Favorite Book: Extreme Ownership

Why? Extreme Ownership really helped me to better understand the culture of FOCUS and how each person plays a role in our Hedgehog Concept. I enjoyed the stories from the Navy Seals and learning how to implement their training in my work at FOCUS.

Lesson Learned: This book had so many great lessons about teamwork and how to build a more effective team. It’s not just about one person or one department within our team, it is about the company as a whole—our full team. There were so many good lessons on cover and move, prioritizing and making sure the mission of your team is understood so everyone can contribute to the overall mission.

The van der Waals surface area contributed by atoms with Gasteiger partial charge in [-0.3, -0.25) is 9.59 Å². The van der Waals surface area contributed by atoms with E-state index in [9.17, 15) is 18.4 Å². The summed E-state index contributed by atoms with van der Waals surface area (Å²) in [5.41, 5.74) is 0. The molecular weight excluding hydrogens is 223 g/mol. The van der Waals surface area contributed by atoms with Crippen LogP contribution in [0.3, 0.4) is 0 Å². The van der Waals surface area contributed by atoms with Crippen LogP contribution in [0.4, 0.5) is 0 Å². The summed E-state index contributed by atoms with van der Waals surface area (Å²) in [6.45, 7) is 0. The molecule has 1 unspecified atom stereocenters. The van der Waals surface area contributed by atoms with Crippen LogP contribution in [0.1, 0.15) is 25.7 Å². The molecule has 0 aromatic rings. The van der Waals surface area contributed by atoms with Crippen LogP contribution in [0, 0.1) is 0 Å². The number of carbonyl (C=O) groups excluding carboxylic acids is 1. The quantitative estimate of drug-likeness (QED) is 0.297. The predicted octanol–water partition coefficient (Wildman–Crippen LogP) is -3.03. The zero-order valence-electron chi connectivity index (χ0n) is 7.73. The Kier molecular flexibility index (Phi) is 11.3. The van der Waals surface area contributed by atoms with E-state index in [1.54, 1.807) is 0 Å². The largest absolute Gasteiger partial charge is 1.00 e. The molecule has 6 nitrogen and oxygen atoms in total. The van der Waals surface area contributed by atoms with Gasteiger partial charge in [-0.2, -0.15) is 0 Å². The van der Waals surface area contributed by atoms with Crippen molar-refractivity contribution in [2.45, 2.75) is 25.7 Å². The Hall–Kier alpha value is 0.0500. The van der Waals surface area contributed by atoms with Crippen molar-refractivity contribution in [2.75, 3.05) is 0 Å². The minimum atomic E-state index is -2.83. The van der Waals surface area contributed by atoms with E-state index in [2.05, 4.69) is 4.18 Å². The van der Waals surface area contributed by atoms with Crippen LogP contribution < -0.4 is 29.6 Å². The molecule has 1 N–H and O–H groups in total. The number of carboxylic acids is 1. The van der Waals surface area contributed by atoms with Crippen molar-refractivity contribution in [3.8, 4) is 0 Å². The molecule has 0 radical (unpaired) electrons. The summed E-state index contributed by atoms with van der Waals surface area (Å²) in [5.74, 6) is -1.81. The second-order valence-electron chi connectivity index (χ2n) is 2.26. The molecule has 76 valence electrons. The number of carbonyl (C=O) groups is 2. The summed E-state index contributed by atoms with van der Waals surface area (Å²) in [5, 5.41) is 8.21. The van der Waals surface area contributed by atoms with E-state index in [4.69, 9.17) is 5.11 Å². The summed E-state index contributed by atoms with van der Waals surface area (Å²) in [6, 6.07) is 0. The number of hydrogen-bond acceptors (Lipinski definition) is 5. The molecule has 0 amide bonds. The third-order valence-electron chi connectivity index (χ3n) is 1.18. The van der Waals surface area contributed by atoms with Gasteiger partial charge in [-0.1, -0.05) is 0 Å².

Joel Whitmer

Favorite Book: Extreme Ownership

Why it’s his favorite:  I have seen the most directly impact in all aspect of my life from this book, not just in business. In addition, it was written well in my opinion.

Lesson Learned: There are really no excuses for anything. You are in control of your world, plain and simple. Victim mentality doesn’t solve problems or breed success, owner mentality is what solves problems and breeds success.


Scott Dillenbeck

Favorite Book: The Five Dysfunctions of a Team

Why? It lays out the core items of communication each team, no matter what size, needs to be able to function not only efficiently but also smoothly. Even knowing what those five things are and not reviewing how and why they matter can help begin the process of bringing a team together so they can accomplishing their goals.